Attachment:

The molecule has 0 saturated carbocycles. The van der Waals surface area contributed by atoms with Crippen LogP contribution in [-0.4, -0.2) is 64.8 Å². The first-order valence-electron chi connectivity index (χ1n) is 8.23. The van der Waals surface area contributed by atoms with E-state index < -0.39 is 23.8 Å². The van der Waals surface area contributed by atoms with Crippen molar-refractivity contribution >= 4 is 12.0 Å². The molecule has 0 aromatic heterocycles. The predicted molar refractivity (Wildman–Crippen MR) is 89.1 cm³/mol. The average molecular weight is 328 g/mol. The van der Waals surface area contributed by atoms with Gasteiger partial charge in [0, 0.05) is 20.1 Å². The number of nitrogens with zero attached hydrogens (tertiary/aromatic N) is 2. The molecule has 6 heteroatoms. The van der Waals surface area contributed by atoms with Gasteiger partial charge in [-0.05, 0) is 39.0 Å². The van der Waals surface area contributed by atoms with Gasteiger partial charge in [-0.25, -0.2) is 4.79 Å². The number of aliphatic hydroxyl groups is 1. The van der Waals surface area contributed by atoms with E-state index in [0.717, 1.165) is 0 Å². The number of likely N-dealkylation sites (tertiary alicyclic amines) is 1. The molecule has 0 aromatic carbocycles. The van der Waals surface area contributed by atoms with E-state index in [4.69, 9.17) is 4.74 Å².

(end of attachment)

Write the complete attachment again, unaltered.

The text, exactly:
The molecule has 0 saturated carbocycles. The van der Waals surface area contributed by atoms with Crippen LogP contribution in [-0.4, -0.2) is 64.8 Å². The first-order valence-electron chi connectivity index (χ1n) is 8.23. The van der Waals surface area contributed by atoms with E-state index < -0.39 is 23.8 Å². The van der Waals surface area contributed by atoms with Crippen molar-refractivity contribution >= 4 is 12.0 Å². The molecule has 0 aromatic heterocycles. The predicted molar refractivity (Wildman–Crippen MR) is 89.1 cm³/mol. The average molecular weight is 328 g/mol. The van der Waals surface area contributed by atoms with Gasteiger partial charge in [0, 0.05) is 20.1 Å². The number of nitrogens with zero attached hydrogens (tertiary/aromatic N) is 2. The molecule has 6 heteroatoms. The van der Waals surface area contributed by atoms with Gasteiger partial charge in [-0.05, 0) is 39.0 Å². The van der Waals surface area contributed by atoms with Gasteiger partial charge in [-0.25, -0.2) is 4.79 Å². The number of aliphatic hydroxyl groups is 1. The van der Waals surface area contributed by atoms with E-state index in [0.717, 1.165) is 0 Å². The number of likely N-dealkylation sites (tertiary alicyclic amines) is 1. The molecule has 0 aromatic carbocycles. The van der Waals surface area contributed by atoms with E-state index in [4.69, 9.17) is 4.74 Å².